Sean L. Anderson led police "from four agencies" in a chase on Highway 12 near Kamiah, Idaho over the weekend before it ended in a shootout.
The Lewiston Tribune reported Tuesday that Anderson was rushed to the hospital after being injured in the shootout. But this isn't the first time he's faced off against the law. He was among the crowd of white men who participated “in the 41-day armed occupation in early 2016 at the Malheur National Wildlife Refuge in Burns, Oregon."
County Sheriff Doug Giddings confirmed to the paper that Anderson was the last of four men who refused to leave the wildlife refuge as they attempted to wage a war against the federal government with Ammon Bundy, also an Idaho resident.
"Anderson and his wife, Susan, were radicalized by the occupiers at the refuge but otherwise were good citizens, Giddings said at the time, and he spoke on Anderson’s behalf during a later federal court hearing," the report said. "Sean Anderson pleaded guilty to trespass and was sentenced to a year of probation and fined $1,000 in restitution to the U.S. Fish and Wildlife Service."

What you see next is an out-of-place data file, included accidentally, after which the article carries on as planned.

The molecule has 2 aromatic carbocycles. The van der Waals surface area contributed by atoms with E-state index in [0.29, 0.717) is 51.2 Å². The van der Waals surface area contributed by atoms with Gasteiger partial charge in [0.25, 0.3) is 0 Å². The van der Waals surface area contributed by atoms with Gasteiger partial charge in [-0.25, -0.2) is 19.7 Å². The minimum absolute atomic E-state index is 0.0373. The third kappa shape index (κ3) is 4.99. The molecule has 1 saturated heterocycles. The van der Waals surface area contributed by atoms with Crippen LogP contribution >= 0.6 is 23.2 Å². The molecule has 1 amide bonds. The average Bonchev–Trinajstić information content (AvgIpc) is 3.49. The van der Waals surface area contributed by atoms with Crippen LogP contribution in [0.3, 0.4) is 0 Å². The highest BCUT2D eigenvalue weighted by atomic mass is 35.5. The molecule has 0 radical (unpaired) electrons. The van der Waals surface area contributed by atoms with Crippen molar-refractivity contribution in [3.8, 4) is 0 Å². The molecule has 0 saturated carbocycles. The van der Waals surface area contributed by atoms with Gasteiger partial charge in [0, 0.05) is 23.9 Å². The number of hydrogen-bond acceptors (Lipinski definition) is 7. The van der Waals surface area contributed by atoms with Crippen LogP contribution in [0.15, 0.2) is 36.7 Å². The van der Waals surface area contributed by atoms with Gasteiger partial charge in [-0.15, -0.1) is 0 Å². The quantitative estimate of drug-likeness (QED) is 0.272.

The incident began when a Lewis County deputy tried to stop Anderson for an equipment violation, a routine traffic stop on Highway 12. Anderson stopped but then took off. Two deputies gave chase before an Idaho County deputy joined, followed by a Nez Perce Tribal Police member and ultimately the FBI. It finally ended when he stopped in a residential area and shots were fired. None of the officers were hurt.
"The agencies involved requested a critical incident investigation that is being led by detectives with the Idaho State Police and the FBI," the report explained. "Lewis County Sheriff Jason Davis said his office wants to ensure the integrity and impartiality of the critical incident task force."
Anderson and his wife joined the occupation of the wildlife refuge saying that they were protesting the federal takeover of private lands. They then claimed they were fearful that they would be killed by the FBI if they left the building.
“American people better wake up and get here and fight for your country right now. It is on. If they stop you from getting here, kill them," Anderson yelled in a video posted online during the occupation. He later apologized for the comment when in court, however, saying he was embarrassed.